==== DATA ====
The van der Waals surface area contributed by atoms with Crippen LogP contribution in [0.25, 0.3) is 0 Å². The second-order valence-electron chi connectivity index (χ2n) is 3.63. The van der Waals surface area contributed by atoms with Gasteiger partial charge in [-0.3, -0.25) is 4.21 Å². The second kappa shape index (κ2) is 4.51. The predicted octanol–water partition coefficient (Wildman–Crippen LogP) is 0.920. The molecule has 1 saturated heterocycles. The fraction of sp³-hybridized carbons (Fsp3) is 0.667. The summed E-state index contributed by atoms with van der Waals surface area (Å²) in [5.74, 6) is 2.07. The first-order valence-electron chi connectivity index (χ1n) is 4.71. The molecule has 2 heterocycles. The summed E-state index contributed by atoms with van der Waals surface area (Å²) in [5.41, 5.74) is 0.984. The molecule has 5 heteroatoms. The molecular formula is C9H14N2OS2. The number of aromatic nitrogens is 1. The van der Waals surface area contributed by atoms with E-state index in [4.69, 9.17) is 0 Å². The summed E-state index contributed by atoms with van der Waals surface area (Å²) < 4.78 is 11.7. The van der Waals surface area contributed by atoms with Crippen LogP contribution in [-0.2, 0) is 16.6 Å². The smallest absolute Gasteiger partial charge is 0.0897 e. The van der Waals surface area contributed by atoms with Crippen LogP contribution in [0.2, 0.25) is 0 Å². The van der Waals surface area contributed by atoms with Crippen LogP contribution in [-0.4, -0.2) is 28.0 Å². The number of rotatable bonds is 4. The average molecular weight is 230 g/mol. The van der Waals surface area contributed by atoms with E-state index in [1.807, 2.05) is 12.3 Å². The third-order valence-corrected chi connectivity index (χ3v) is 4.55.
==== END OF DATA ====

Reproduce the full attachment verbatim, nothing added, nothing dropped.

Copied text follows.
The van der Waals surface area contributed by atoms with Crippen LogP contribution in [0.25, 0.3) is 0 Å². The second-order valence-electron chi connectivity index (χ2n) is 3.63. The van der Waals surface area contributed by atoms with Gasteiger partial charge in [-0.3, -0.25) is 4.21 Å². The second kappa shape index (κ2) is 4.51. The predicted octanol–water partition coefficient (Wildman–Crippen LogP) is 0.920. The molecule has 1 saturated heterocycles. The fraction of sp³-hybridized carbons (Fsp3) is 0.667. The summed E-state index contributed by atoms with van der Waals surface area (Å²) in [5.74, 6) is 2.07. The first-order valence-electron chi connectivity index (χ1n) is 4.71. The molecule has 2 heterocycles. The summed E-state index contributed by atoms with van der Waals surface area (Å²) in [5.41, 5.74) is 0.984. The molecule has 5 heteroatoms. The molecular formula is C9H14N2OS2. The number of aromatic nitrogens is 1. The van der Waals surface area contributed by atoms with E-state index in [4.69, 9.17) is 0 Å². The summed E-state index contributed by atoms with van der Waals surface area (Å²) < 4.78 is 11.7. The van der Waals surface area contributed by atoms with Crippen LogP contribution in [-0.2, 0) is 16.6 Å². The smallest absolute Gasteiger partial charge is 0.0897 e. The van der Waals surface area contributed by atoms with Crippen LogP contribution in [0.2, 0.25) is 0 Å². The van der Waals surface area contributed by atoms with Crippen LogP contribution in [-0.4, -0.2) is 28.0 Å². The number of rotatable bonds is 4. The average molecular weight is 230 g/mol. The van der Waals surface area contributed by atoms with E-state index in [1.807, 2.05) is 12.3 Å². The third-order valence-corrected chi connectivity index (χ3v) is 4.55.